There is significant evidence from cryptography that there exist NP-complete problems that are hard in the average case (meaning that e.g. $AvgP \nsupseteq DistNP$). Namely, we have candidate one-way functions and candidate pseudorandom generators.

Is there similar evidence for an average case analogue of the separation between EXP and NEXP?

EDIT: I have the outline of the argument implying the above separation but the conclusion seems too strong so I suspect there is an error somewhere. The separation between $EXP$ and $NEXP$ corresponds to the separation between $P$ and $NP \cap TALLY$ via unary encoding. Given a language $L \in TALLY$ we can construct the language $L':=\lbrace x | 1^{|x|} \in L \rbrace$. However, it seems that the existence of a heuristic algorithm for $L'$ wrt the uniform distribution implies that $L \in BPP$. Hence, $BPP \nsupseteq NP \cap SPARSE$ implies $HeurP \nsupseteq DistNP$. However, if such a simple average-case to worst-case reduction existed I would probably have encountered it in the literature by now, so I must have got something wrong. What is going on?

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    $\begingroup$ Tiny nitpick: Candidate one-way functions and/or pseudorandom generators do yield good candidates for problems that are in NP but not P. Whether those problems are NP-complete is another matter. For instance, one-way functions based upon factorization seem likely to yield problems that are in NP, but not in P and not NP-complete. That said, there might be other candidate one-way functions with no obvious barriers to NP-completeness (say, AES). Anyway, it seems like you don't require NP-completeness, merely being in NP but not P. I realize this doesn't answer your question.... $\endgroup$ – D.W. Apr 11 '15 at 2:03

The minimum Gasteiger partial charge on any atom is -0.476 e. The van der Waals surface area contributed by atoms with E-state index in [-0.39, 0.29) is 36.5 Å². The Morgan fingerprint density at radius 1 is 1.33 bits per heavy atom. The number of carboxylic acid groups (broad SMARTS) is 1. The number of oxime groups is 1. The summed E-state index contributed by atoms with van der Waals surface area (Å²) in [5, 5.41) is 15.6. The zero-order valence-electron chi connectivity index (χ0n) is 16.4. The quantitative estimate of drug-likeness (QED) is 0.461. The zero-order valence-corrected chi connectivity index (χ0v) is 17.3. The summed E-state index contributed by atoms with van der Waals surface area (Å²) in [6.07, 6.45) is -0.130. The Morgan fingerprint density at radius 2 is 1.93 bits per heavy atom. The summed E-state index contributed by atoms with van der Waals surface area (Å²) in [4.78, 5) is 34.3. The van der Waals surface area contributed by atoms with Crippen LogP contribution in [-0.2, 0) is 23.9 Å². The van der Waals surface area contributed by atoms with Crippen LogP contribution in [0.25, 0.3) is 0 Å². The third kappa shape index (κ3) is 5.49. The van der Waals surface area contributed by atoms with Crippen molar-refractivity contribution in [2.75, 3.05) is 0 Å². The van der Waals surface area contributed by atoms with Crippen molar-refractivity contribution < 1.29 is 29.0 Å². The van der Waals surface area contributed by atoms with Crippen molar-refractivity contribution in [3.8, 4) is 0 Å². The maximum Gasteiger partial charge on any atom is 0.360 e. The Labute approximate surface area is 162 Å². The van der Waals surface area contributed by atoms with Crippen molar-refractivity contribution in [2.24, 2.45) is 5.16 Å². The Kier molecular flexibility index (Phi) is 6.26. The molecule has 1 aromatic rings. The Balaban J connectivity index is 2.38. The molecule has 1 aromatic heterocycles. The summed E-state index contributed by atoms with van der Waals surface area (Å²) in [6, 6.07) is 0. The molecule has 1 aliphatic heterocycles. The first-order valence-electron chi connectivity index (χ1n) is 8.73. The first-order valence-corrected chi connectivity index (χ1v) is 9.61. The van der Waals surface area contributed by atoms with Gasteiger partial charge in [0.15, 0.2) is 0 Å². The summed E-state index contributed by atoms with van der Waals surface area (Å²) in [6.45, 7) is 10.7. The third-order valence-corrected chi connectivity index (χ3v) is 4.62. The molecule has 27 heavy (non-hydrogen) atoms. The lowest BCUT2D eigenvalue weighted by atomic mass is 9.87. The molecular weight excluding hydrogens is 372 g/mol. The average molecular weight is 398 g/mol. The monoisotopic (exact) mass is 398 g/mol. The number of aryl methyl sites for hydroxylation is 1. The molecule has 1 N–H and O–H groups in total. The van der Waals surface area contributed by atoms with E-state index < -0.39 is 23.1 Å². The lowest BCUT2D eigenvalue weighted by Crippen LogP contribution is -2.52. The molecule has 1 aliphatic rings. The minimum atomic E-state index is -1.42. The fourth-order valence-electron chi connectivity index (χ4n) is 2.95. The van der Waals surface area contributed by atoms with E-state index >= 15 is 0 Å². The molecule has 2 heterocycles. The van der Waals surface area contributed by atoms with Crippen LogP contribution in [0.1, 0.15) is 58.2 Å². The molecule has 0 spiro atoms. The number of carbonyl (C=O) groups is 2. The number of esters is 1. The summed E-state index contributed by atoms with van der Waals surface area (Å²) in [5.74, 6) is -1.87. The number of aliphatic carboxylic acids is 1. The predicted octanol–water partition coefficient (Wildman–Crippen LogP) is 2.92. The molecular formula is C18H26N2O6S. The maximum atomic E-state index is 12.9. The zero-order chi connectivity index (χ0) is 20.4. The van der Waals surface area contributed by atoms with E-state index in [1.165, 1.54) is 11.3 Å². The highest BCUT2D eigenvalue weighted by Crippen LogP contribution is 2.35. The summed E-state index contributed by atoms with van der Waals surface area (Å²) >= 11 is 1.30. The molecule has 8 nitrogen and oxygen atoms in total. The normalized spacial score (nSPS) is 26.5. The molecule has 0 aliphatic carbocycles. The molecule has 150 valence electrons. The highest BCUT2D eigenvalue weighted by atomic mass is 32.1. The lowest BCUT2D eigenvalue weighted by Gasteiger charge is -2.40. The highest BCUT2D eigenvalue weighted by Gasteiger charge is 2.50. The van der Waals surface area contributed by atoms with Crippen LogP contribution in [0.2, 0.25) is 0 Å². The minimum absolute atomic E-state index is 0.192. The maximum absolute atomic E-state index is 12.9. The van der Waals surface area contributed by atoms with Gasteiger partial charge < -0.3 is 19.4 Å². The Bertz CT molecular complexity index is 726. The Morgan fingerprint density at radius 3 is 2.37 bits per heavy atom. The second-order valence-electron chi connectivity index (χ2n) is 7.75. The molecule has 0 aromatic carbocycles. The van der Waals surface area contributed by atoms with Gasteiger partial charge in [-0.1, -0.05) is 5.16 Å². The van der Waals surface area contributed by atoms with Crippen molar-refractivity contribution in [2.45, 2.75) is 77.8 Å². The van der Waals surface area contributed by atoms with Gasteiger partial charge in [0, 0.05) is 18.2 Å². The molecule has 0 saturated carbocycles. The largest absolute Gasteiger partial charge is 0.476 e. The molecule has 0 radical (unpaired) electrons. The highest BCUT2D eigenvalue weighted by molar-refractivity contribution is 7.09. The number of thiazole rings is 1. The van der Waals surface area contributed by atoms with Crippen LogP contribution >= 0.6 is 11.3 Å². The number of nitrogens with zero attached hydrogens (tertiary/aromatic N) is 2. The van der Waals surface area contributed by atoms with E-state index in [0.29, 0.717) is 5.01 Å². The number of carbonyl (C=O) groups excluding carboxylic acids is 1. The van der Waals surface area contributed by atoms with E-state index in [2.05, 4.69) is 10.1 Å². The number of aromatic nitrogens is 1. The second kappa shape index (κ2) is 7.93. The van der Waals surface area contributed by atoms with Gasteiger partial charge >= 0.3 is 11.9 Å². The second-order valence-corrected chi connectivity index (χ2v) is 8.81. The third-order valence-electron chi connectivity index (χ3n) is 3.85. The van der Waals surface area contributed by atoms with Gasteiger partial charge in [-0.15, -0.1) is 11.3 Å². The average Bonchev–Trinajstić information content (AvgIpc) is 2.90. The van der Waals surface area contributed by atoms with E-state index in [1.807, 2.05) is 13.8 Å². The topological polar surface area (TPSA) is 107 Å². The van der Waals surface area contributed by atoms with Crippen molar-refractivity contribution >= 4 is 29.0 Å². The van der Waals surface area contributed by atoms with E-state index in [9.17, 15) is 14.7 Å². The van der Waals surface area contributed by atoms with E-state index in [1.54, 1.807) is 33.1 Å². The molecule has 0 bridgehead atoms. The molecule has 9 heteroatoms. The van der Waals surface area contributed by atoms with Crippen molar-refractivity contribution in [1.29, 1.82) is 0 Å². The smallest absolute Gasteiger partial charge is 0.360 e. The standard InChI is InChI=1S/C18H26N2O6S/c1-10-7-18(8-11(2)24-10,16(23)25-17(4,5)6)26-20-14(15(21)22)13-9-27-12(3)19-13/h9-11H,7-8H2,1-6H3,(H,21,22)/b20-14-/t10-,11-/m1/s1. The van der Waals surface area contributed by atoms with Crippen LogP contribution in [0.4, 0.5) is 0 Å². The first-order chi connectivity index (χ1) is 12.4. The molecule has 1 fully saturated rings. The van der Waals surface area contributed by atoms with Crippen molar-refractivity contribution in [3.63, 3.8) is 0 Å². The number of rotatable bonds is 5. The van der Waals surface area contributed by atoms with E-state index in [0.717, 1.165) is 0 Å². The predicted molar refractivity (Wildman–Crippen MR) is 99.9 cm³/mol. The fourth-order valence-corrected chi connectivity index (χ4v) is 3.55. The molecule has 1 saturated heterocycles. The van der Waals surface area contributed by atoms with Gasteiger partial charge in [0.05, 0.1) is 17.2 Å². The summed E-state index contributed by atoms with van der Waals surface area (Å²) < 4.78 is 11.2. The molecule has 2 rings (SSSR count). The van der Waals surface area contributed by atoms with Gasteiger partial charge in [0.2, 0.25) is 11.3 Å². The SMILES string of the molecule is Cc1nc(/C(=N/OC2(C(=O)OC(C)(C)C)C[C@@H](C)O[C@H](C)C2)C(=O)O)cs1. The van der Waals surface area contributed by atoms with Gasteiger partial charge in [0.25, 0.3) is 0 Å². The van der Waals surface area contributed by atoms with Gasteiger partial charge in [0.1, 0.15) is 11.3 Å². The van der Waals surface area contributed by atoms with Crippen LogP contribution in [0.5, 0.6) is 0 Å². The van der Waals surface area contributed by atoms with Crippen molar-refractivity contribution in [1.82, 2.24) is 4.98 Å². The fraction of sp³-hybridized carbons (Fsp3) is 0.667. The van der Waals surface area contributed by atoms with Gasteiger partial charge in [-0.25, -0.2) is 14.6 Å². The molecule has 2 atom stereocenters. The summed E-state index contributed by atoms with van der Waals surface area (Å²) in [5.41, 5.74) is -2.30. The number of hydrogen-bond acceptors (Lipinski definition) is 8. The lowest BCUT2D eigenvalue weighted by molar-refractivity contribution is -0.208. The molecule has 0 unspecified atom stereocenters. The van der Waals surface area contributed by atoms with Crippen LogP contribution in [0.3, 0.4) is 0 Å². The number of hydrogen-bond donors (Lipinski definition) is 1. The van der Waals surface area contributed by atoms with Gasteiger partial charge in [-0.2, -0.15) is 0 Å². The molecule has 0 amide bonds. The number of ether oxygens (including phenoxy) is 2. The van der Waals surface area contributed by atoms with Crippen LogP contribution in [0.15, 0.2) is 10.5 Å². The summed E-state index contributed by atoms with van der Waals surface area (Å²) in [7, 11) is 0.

• $\begingroup$ Do you think the standard padding argument has any relevance here? $\endgroup$ – Philip White Apr 11 '15 at 3:29
  • $\begingroup$ @D.W. I didn't claim those problems are NP-complete. I meant that the existence of one-way functions implies that $AvgP \nsupseteq DistNP$ which implies that problems complete for $DistNP$ are hard in the average case. $\endgroup$ – Vanessa Apr 13 '15 at 13:06
  • $\begingroup$ @PhilipWhite Normally padding arguments go the other way, e.g. $EXP \ne NEXP$ implies $P \ne NP$ but not the other way around. $\endgroup$ – Vanessa Apr 13 '15 at 13:09

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